Determining the remaining spatial oil saturation distribution and current reservoir pressure distribution for a mature (water, solvent, CO2) flood is a cornerstone of reservoir management associated with improving sweep and selecting infill well locations. Decisions of this type are typically supported by reservoir flow simulation models that have been calibrated to the historical injection/production data.

In this paper, we present a material balance based approach to estimating remaining fluids in place as an alternative to using flow simulation. First we use the historical injection/production volumes to solve for streamlines and streamline derived pattern metrics such as well allocation factors and injector/producer well-pair reservoir volumes. Then we apply material balance on these volumes over time to estimate spatial fluid saturations and pressures existing at the end of history. Like reservoir simulation, the method accounts for changing well patterns through time, requires a 3D static geological model, and yields 3D saturation distributions of oil, water, and gas. However, unlike reservoir simulation the only calibration (history matching) required is the approximation of pore volumes and initial fluids in place of the patterns.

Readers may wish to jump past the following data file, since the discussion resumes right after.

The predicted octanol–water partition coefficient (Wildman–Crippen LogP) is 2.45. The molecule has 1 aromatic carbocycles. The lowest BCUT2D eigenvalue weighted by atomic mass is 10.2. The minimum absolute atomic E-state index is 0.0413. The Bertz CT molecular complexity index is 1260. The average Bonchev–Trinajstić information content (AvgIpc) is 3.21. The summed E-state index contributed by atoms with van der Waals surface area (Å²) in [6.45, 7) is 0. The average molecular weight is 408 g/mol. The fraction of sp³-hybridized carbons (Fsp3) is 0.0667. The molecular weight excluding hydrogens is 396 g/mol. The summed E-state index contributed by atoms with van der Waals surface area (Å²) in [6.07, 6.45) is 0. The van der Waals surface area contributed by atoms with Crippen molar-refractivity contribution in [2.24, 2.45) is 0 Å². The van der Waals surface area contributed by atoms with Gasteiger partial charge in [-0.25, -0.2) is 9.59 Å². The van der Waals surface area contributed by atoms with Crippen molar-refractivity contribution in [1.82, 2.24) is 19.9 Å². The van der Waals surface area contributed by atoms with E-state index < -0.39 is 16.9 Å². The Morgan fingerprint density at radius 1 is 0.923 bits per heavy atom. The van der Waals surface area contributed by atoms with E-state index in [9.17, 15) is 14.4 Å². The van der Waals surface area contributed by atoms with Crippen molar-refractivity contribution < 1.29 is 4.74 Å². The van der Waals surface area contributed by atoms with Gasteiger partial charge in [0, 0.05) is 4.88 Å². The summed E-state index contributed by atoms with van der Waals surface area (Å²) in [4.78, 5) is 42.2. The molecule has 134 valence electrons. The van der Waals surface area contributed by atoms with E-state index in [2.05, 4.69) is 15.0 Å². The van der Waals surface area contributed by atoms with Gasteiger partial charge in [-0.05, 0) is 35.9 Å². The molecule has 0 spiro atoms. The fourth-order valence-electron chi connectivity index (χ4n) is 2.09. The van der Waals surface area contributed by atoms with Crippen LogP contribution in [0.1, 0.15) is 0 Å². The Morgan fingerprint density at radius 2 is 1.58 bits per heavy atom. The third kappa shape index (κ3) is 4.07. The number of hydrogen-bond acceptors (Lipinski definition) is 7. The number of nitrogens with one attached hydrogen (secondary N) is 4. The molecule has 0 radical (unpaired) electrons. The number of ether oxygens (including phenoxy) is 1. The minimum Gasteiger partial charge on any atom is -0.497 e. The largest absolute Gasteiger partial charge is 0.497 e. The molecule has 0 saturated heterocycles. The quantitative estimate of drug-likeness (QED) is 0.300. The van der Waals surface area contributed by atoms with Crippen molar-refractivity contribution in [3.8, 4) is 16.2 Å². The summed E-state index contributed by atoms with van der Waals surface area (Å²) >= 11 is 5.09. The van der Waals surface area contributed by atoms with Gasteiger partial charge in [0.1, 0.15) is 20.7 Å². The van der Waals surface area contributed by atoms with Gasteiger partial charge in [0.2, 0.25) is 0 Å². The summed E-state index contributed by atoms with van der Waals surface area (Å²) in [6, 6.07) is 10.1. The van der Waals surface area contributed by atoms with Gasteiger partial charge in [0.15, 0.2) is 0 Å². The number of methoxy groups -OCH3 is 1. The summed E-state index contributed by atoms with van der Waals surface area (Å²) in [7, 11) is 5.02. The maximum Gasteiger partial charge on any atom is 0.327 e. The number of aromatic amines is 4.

We present results for simple 2D models to illustrate the approach and compare to results from flow simulation. We then present a 3D pattern water/gas flood and the remaining oil and gas in place maps that are computed. The advantage of our method is that minimal history matching is required as historical injected/produced volumes are used explicitly; the disadvantage is that the resulting 3D saturation distributions are less detailed because the control volumes used for material balance are defined at the well-pair level which are many times larger than individual grid cells.

You can access this article if you purchase or spend a download.